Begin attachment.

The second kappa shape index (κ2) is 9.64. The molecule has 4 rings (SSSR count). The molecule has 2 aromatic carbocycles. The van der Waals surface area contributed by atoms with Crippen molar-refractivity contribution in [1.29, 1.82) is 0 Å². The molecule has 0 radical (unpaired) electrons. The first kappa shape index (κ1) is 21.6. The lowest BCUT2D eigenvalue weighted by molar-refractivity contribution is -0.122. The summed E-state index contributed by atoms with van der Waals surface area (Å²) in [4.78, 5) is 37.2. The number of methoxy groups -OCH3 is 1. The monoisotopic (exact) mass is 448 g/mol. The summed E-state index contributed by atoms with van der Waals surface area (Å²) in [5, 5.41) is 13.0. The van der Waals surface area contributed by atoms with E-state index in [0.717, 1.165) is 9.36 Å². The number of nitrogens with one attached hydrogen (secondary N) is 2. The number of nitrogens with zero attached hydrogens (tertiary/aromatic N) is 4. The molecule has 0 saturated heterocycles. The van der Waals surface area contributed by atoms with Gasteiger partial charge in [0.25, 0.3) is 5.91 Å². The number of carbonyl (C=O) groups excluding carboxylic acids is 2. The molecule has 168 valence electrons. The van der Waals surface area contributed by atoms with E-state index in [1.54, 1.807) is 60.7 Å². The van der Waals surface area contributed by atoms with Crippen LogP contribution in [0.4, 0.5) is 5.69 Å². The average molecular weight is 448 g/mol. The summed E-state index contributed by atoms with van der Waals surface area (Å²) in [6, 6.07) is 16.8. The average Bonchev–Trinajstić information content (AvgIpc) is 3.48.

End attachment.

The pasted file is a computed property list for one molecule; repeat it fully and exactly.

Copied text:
The second kappa shape index (κ2) is 9.64. The molecule has 4 rings (SSSR count). The molecule has 2 aromatic carbocycles. The van der Waals surface area contributed by atoms with Crippen molar-refractivity contribution in [1.29, 1.82) is 0 Å². The molecule has 0 radical (unpaired) electrons. The first kappa shape index (κ1) is 21.6. The lowest BCUT2D eigenvalue weighted by molar-refractivity contribution is -0.122. The summed E-state index contributed by atoms with van der Waals surface area (Å²) in [4.78, 5) is 37.2. The number of methoxy groups -OCH3 is 1. The monoisotopic (exact) mass is 448 g/mol. The summed E-state index contributed by atoms with van der Waals surface area (Å²) in [5, 5.41) is 13.0. The van der Waals surface area contributed by atoms with E-state index in [0.717, 1.165) is 9.36 Å². The number of nitrogens with one attached hydrogen (secondary N) is 2. The number of nitrogens with zero attached hydrogens (tertiary/aromatic N) is 4. The molecule has 0 saturated heterocycles. The van der Waals surface area contributed by atoms with Gasteiger partial charge in [0.25, 0.3) is 5.91 Å². The number of carbonyl (C=O) groups excluding carboxylic acids is 2. The molecule has 168 valence electrons. The van der Waals surface area contributed by atoms with E-state index in [1.54, 1.807) is 60.7 Å². The van der Waals surface area contributed by atoms with Crippen LogP contribution in [0.4, 0.5) is 5.69 Å². The average molecular weight is 448 g/mol. The summed E-state index contributed by atoms with van der Waals surface area (Å²) in [6, 6.07) is 16.8. The average Bonchev–Trinajstić information content (AvgIpc) is 3.48.